them. Poor sinner, what title canst thou have without an interest in the covenant of grace? What is the covenant to thee without faith? and what kind of faith is that which is not attended with repentance and new obedience? "They that are without Christ, are without God in the world;"* why so? because they are, “aliens from the commonwealth of Israel," that is, no church members, "strangers from the covenants of promise," that is, they are unavoidably excluded from the first covenant, and have voluntarily excluded themselves from the gospel covenant, by wilful unbelief, "and so are without hope," whatever cobweb hopes they may spin out of their own bowels, they shall be swept away as the spider's web with the besom of destruction; yea, this vain hope shall be as the giving up of the ghost.f Ah poor self-deluding presumer, who art in a deep sleep upon the devil's pillow, and dreamest of a title to God, without the conditions to which such a privilege is annexed, thou walkest in a vain show, and when thou awakest in hell torments, thy imaginary conceits will vanish, and thou wilt feel to thy cost, that the tables of the law and the ark of the covenant, always go together; if thou beest not sincerely given up to him, thou art none of his, and he is none of thine.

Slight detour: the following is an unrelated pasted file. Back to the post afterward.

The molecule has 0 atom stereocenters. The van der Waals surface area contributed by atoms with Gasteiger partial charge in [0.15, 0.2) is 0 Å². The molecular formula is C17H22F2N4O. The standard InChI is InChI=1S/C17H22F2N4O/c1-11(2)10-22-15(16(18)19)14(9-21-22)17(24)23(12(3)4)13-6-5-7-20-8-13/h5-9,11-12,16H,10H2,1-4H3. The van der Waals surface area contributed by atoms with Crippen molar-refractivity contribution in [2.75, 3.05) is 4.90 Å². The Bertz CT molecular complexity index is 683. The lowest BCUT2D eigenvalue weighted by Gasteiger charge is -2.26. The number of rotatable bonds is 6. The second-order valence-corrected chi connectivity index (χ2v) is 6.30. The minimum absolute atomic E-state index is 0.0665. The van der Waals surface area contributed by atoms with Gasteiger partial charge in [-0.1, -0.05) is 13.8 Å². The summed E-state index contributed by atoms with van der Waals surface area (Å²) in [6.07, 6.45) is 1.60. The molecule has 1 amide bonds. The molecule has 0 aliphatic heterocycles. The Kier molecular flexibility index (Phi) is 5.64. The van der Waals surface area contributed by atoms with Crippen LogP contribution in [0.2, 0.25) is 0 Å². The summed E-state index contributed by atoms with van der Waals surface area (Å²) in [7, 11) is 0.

5. Others would have God in covenant, but then they would capitulate with him, they would foist in new articles. Poor sinners would impose upon the infinitely wise God; his terms will not serve them, but they would prescribe terms of their own, and then they will bargain and barter, and bring him down, as the young man in the gospel, who promised fair with his moral obedience to the outward part of God's law, but when it came to the credence of evangelical per
Eph. ii. 12.
+ Job viii. 14. xi. 20.